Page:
It’s Thursday! That means it’s time for cheese. Yesterday after we wrapped shooting over at Chelsea Market, I stopped by Lucy’s Whey to pick up my weekly cheese selection! I’d been reading all about this new cheese shop, featuring an all-American roster of delicious cheeses, but I hadn’t made my way over to the west side to check it out yet. What a cute little shop – with lots of enticing options! Last week we talked about a French, washed-rind cow’s milk cheese (Prefere de nos Montagnes), so this week I opted for an American, bloomy-rind goat’s milk cheese to keep things interesting.
Piper’s Pyramide comes to us from Capriole Farms, which is in Indiana near the Kentucky border (yay Indiana… my alma mater). At first glance, this cheese was intriguing to me for a couple reasons. First – there are little reddish speckles on top … a sprinkling of paprika. From Capriole’s website, I learned that this little beauty of a cheese is named after the cheese-maker’s granddaughter, Piper, who is said to have red hair – hence the paprika!
I also noticed the way the rind is all brainy-looking. During my days as an affineur-in-training (affineur is the person who ages and cares for the cheeses) at Murray’s, I learned that these brainy-looking cheeses are made using a mold called geotrichum candidum, which adds to the flavor of the cheese and contributes to this wrinkly rind. I could tell just by looking at it from the outside, what it might taste like – as I have tasted several of these cheeses and they tend to share flavor characteristics that I usually enjoy! So I figured this one was a good bet.
The first thing I did before I even cut into this cheese was to give it a good sniff! The thought that comes to my mind when smelling this little pyramid is a musty damp cellar. Sound enticing? Well, it actually makes sense because cheeses are often aged in damp, cool, underground caves.
After cutting it open… it looks totally uniform on the inside. The paste looks very white and chalky and seems on the dry side. There is also a thin straw-colored line right along the border of the rind – the consistency is a little creamier versus chalkier along the rind, which is because the cheese ripens from the outside in. As the cheese ages more, it will get creamier and creamier until only the very middle is chalky – or until it’s creamy all the way through. Because this one was so dense and chalky – I have a feeling it wasn’t aged quite enough and could have used another week or so in a cave before being sold. Before I tasted, I gave the inside a little sniff as well. To me the inside smells much brighter than the outside did… sort of like fresh mowed grass versus damp basement.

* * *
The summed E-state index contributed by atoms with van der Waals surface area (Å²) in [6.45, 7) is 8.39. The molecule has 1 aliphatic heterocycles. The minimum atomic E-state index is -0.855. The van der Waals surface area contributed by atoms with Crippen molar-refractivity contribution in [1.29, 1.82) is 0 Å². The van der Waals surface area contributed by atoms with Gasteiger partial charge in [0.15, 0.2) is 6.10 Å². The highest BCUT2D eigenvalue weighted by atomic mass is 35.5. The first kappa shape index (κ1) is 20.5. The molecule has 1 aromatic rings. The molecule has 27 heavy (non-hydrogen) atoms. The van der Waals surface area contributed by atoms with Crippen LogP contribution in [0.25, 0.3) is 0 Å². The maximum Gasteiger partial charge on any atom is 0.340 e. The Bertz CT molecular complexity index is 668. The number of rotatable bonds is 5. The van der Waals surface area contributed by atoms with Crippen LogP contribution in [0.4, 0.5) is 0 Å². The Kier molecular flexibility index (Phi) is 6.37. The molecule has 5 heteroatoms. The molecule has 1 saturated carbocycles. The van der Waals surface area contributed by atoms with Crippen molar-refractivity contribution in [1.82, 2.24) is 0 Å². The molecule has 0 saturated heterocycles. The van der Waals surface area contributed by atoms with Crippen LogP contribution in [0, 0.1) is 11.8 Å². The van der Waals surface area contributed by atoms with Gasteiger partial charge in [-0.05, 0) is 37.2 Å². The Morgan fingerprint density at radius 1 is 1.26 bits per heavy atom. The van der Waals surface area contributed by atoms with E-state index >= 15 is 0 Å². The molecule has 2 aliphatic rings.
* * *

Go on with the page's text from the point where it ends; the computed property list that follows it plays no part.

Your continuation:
Finally – I cut off a piece of cheese and gave it a taste. At Murray’s they taught me to taste the cheese first without any rind – just the inside paste. After, taste the paste along with the rind to see how the rind changes the flavor. I often find that the rind adds a lot of flavor and interest to the cheese… I’m a total rind eater. This cheese (without the rind) tastes really mild. There is a little bright tang (common in goat cheese). I also found a mild sweetness – like the inside of a cheese blintz, but with a little goaty kick. The rind adds that musty damp flavor, which when eaten in small doses, compliments the cheese quite nicely.
All in all – I enjoy this cheese, but again… it doesn’t rock my world. It is a nice summery cheese – light in taste, a bit dry and crumbly and not too heavy. It would be good with a glass of white wine or a rose on a warm summer night – maybe with a salad? Or just some french bread and tart fruit? I, personally tend to like my cheeses with a little more oomph, and a little more complexity and intrigue! This cheese is just nice, yummy and simple. I also would like to try it again aged a little more. The Lucy’s Whey website, describes it as “gooey and naughty” – and I definitely didn’t get that. Gooey and naughty sounds just my speed. So yes, I’ll have to give this one another shot.
Oh, so to finish up, that is a good lesson for the day… try cheeses more than once! They can be quite different each time you try them – based on the season they were made, the care with which they were aged and about a hundred other reasons – that just keeps it even more interesting in my opinion! See you next Thursday for possibly a sheep’s milk cheese? mmmmmmm.